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Scientists dismiss dire outlook for Western Pennsylvania winter weather | TribLIVE.com
Allegheny

Scientists dismiss dire outlook for Western Pennsylvania winter weather

Megha Satyanarayana
| Sunday, August 31, 2014 9:40 p.m
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Keith Hodan | Trib Total Media
At the National Weather Service in Moon, Jon Darnley checks monitors the data collected from a weather balloon that was launched into the air Friday morning, Aug. 28, 2014. The balloons are launched twice a day, at 7 AM and 7 PM, and send temperature, humidity, atmospheric pressure, rainfall measurements, and other data to the office for about 90 minutes until the balloon reaches about 100,000 feet before popping. In the background is a radar tower.
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Patrick Varine | Penn Hills Progress
A deep pothole on Duff Road, near its intersection with Ung Drive, in February.
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Keith Hodan | Trib Total Media
At the National Weather Service in Moon, Jon Darnley prepares to release a weather balloon into the air Friday morning, Aug. 28, 2014. The balloons are launched twice a day, at 7 AM and 7 PM, and send temperature, humidity, atmospheric pressure, rainfall measurements, and other data to the office for about 90 minutes until the balloon reaches about 100,000 feet before popping. In the background is a radar tower.
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Keith Hodan | Trib Total Media
At the National Weather Service in Moon, Jon Darnley checks over the portable data collector, called a radiosonde, which is attached to the weather balloon before its launched into the air Friday morning, Aug. 28, 2014. The balloons are launched twice a day, at 7 AM and 7 PM, and send temperature, humidity, atmospheric pressure, rainfall measurements, and other data to the office for about 90 minutes until the balloon reaches about 100,000 feet before popping.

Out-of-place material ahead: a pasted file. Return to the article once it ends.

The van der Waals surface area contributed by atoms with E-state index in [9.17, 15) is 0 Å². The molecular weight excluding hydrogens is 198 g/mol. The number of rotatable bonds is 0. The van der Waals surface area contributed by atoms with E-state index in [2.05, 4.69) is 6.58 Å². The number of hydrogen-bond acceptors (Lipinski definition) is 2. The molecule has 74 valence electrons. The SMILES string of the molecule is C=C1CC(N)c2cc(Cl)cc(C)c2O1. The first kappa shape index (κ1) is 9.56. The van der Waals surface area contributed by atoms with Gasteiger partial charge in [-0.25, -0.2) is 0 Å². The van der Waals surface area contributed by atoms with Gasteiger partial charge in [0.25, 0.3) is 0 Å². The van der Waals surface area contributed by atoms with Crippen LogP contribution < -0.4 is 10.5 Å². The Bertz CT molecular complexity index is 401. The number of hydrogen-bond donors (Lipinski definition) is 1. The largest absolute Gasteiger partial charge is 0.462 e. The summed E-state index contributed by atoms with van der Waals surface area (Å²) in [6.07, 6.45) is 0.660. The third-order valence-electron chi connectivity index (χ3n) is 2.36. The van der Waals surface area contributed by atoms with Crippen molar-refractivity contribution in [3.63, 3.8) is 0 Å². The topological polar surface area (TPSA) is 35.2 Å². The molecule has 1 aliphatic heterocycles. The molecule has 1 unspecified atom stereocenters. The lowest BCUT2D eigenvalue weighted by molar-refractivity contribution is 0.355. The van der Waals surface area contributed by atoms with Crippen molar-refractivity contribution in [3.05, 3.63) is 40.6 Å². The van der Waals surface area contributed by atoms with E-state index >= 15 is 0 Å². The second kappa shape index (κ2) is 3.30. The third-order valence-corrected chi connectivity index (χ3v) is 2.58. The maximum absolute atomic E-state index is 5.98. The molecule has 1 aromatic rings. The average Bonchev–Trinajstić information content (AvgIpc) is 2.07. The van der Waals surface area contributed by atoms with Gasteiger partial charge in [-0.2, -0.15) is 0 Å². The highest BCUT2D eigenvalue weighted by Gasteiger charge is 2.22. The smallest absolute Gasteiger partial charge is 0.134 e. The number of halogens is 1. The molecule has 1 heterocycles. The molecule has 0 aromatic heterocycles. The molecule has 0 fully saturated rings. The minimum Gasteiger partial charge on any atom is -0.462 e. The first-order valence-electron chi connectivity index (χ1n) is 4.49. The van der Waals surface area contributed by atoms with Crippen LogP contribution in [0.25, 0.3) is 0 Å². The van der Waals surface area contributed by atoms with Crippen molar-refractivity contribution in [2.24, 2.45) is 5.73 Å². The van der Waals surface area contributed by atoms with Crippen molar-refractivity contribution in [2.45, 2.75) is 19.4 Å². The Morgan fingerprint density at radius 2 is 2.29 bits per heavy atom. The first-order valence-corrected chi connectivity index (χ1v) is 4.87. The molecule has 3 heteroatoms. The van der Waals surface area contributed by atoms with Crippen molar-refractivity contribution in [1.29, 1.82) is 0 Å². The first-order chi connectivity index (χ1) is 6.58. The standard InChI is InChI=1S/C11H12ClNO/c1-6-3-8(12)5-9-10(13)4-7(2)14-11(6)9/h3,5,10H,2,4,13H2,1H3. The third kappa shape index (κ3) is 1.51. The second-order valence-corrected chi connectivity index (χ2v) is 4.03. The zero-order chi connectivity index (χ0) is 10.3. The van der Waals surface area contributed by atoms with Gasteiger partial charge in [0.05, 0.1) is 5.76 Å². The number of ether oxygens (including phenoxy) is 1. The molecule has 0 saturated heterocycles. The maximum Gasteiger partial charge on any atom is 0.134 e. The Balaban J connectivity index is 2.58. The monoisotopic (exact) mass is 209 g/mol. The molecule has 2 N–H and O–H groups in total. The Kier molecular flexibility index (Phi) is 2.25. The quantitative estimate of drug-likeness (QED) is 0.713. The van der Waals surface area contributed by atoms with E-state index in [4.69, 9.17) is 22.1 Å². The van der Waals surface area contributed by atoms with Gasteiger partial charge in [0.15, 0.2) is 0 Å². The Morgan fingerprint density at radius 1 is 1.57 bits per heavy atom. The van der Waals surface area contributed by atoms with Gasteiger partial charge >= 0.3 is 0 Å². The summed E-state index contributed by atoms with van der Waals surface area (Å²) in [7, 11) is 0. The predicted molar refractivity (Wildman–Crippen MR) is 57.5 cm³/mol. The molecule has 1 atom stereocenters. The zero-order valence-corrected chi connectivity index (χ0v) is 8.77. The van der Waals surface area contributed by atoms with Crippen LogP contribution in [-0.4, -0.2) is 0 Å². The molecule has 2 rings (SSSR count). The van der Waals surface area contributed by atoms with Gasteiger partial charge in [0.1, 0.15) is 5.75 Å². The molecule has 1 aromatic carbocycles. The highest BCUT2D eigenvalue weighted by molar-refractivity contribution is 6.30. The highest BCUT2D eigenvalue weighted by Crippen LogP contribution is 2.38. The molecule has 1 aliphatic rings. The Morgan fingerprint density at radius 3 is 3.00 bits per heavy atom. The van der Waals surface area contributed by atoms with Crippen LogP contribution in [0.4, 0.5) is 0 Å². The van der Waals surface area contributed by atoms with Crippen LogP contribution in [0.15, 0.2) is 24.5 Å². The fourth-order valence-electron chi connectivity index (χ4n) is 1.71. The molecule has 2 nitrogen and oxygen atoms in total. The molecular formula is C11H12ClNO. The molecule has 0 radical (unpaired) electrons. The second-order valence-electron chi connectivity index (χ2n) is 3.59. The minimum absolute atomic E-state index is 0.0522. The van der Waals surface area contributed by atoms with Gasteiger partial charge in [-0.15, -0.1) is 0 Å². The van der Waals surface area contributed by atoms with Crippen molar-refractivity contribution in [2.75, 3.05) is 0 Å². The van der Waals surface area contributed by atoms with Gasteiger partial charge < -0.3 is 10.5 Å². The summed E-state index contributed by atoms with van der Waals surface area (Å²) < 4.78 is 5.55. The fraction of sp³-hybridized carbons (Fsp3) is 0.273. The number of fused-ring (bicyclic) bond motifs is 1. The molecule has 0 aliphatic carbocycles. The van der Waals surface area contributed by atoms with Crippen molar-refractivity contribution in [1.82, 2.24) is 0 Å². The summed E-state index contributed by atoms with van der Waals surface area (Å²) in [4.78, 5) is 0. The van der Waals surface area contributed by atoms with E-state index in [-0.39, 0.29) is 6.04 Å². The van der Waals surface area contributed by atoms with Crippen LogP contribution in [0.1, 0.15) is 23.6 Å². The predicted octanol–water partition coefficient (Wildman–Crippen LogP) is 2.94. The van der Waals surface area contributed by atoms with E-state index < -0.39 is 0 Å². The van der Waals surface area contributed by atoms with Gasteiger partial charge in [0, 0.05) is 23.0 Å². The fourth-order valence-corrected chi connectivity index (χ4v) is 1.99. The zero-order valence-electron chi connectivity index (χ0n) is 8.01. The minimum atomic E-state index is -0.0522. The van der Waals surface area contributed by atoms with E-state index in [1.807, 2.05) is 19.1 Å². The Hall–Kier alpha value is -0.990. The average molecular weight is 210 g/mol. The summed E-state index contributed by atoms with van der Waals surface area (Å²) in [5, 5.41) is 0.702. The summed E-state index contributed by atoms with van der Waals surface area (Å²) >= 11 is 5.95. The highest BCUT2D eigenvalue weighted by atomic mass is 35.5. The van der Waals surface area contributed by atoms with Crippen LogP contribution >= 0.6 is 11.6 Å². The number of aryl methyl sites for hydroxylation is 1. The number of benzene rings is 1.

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Keith Hodan | Trib Total Media
At the National Weather Service in Moon, a weather balloon carrying a portable data collector known as a radiosonde, rises above the clouds, Friday morning, Aug. 28, 2014. The balloons are launched twice a day, at 7 AM and 7 PM, and send temperature, humidity, atmospheric pressure, rainfall measurements, and other data to the office for about 90 minutes until the balloon reaches about 100,000 feet before popping.

Twice each day, a balloon floats over Western Pennsylvania, transmitting weather data to a building in Moon.

Inside that building, the offices of the National Weather Service, meteorologists combine the temperature and humidity data from the balloon with satellite feeds and computer models to release a weather forecast. Every three hours, they do it again.

The region had a bitterly cold winter, then a mild summer. A few days ago, the Farmer’s Almanac said another horrid winter was on the way. Could it possibly happen again?

“I tell people to focus on the warm, focus on the glass being half full,” said Fred McMullen, a meteorologist stationed in Moon. “Very rarely do we see back-to-back years of very heavy snowfall.”

Very rarely. So, it’s possible.